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Justice Attorneys Seek Overtime Pay

August 25, 1999

WASHINGTON (AP) _ Lawyers who work for the Justice Department are seeking more than $500 million in a class-action lawsuit that accuses the law-enforcement agency of illegally failing to provide overtime pay.

``The purpose is to ensure that the nation’s chief law enforcement agency abides by the law itself,″ the attorneys’ lawyer, Robert A. Van Kirk, said Wednesday. ``The department has made a deliberate policy decision to ignore the law″ that requires overtime pay for employees who work more than 40 hours a week.

The lawsuit says the department keeps two sets of records: one set for pay purposes, which shows a 40-hour work week, and another set reflecting actual hours worked, which is used for budget requests to Congress.

As a result of a meeting Tuesday between lawyers and U.S. Court of Federal Claims Judge Robert H. Hodges Jr., more than 12,000 current and former Justice Department lawyers will be formally notified of the lawsuit early next month and asked whether they want to join as plaintiffs. About 180 lawyers have joined so far.

Justice Department spokeswoman Chris Watney declined comment on the lawsuit filed last November.

The department said in court papers early this year, ``There is little overtime policy that is DOJ-wide″ and that the department had no ``policy of denying overtime pay to attorneys who are officially ordered or approved to work overtime.″ Those who sued must show that any overtime work was officially approved, the department said.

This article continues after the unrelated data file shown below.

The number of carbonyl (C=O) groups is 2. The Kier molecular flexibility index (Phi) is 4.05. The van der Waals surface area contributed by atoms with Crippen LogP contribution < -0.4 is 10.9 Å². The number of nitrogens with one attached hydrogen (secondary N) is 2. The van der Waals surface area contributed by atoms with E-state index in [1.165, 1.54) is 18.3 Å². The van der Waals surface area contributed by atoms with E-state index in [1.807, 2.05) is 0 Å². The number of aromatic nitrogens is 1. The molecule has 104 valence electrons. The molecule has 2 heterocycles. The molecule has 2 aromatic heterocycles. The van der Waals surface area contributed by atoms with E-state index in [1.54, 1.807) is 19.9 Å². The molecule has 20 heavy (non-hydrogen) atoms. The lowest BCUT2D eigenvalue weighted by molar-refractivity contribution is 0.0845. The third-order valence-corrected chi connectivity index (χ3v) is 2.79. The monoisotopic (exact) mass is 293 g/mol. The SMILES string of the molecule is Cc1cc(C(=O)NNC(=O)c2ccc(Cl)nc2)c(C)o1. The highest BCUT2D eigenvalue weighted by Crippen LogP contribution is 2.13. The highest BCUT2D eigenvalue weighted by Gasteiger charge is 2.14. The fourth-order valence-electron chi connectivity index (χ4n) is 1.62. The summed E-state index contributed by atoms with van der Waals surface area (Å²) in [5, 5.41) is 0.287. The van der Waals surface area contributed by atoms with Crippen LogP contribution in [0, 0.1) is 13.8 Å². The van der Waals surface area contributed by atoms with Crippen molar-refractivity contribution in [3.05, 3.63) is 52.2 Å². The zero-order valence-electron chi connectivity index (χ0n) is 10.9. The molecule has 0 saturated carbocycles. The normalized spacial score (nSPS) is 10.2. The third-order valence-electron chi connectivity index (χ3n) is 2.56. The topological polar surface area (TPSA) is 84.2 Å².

The lawyers seek damages of more than $500 million to provide back overtime pay as well as contributions to an employee savings plan and retirement benefits.

The lawsuit said department records show that many Justice lawyers work well over 40 hours a week and that ``DOJ management expects that its attorneys will work overtime, has knowledge that its attorneys are working overtime, relies on the time records they submit, and approves of the hours expended.″

``Indeed, the department has adopted a formal policy of refusing to pay overtime even while admitting that its attorneys must work overtime to perform their jobs competently,″ the lawsuit asserted.

One of those who have joined the lawsuit, attorney Nancy Hill, now in private practice in Charleston, W.Va., estimates that she often worked 60 and sometimes 80 hours a week during her 13 years as an assistant U.S. attorney.

``Our understanding was that there was no entitlement to be paid for overtime and we were expected to work the hours the job required,″ she said Wednesday. ``No one left at 5 o’clock, ever.″

The lawsuit was filed on behalf of lawyers who have worked for the Justice Department in Washington and in U.S. attorneys’ offices across the country since Nov. 25, 1992.

The Federal Employees Pay Act of 1945 requires federal employees to be given overtime pay or compensatory time off for work in excess of an eight-hour day and 40-hour week. The law does not create an exception for lawyers.

In some cases, an agency can pay workers a flat annual overtime premium instead of calculating the exact number of overtime hours worked.

A 1998 Justice Department manual states that ``assistant U.S. attorneys are professionals and should expect to work in excess of regular hours without overtime pay,″ according to a copy provided by Van Kirk’s office.

His office also released a copy of a 1980 opinion by the department’s Office of Legal Counsel that concluded Justice lawyers were entitled to overtime pay or compensatory time off. The opinion said a court likely would conclude that much of the overtime worked by Justice lawyers was ``induced″ even though the department had a policy of not ordering overtime.

A 1998 internal memo by Justice Department lawyer Fran M. Allegra said, ``If the department continues to ignore this problem, sooner or later, an intrepid attorney will develop a class action on this issue and major problems will result.″

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